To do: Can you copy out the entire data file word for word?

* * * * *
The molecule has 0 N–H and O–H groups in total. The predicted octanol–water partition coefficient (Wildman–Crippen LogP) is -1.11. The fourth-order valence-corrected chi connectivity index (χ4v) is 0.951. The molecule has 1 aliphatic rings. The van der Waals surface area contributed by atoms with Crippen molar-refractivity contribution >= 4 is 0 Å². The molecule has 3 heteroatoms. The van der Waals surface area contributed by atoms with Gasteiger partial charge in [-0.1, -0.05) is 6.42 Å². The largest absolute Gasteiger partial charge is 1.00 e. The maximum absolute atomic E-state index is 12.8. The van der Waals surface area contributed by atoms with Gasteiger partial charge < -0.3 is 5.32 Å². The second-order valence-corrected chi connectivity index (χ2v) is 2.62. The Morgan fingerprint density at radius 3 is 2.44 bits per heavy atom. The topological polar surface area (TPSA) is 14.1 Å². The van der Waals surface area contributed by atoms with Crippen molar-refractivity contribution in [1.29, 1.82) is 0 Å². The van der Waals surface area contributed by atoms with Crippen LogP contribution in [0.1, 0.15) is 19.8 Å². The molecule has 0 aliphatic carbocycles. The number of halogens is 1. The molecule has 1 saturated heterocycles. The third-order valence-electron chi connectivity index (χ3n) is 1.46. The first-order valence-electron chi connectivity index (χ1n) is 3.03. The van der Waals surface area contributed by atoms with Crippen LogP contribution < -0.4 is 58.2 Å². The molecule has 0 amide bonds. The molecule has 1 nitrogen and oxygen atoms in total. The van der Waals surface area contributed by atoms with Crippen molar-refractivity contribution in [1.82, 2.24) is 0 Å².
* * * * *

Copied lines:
The molecule has 0 N–H and O–H groups in total. The predicted octanol–water partition coefficient (Wildman–Crippen LogP) is -1.11. The fourth-order valence-corrected chi connectivity index (χ4v) is 0.951. The molecule has 1 aliphatic rings. The van der Waals surface area contributed by atoms with Crippen molar-refractivity contribution >= 4 is 0 Å². The molecule has 3 heteroatoms. The van der Waals surface area contributed by atoms with Gasteiger partial charge in [-0.1, -0.05) is 6.42 Å². The largest absolute Gasteiger partial charge is 1.00 e. The maximum absolute atomic E-state index is 12.8. The van der Waals surface area contributed by atoms with Gasteiger partial charge < -0.3 is 5.32 Å². The second-order valence-corrected chi connectivity index (χ2v) is 2.62. The Morgan fingerprint density at radius 3 is 2.44 bits per heavy atom. The topological polar surface area (TPSA) is 14.1 Å². The van der Waals surface area contributed by atoms with Crippen molar-refractivity contribution in [1.29, 1.82) is 0 Å². The van der Waals surface area contributed by atoms with Crippen LogP contribution in [0.1, 0.15) is 19.8 Å². The molecule has 0 aliphatic carbocycles. The number of halogens is 1. The molecule has 1 saturated heterocycles. The third-order valence-electron chi connectivity index (χ3n) is 1.46. The first-order valence-electron chi connectivity index (χ1n) is 3.03. The van der Waals surface area contributed by atoms with Crippen LogP contribution < -0.4 is 58.2 Å². The molecule has 0 amide bonds. The molecule has 1 nitrogen and oxygen atoms in total. The van der Waals surface area contributed by atoms with Crippen molar-refractivity contribution in [1.82, 2.24) is 0 Å².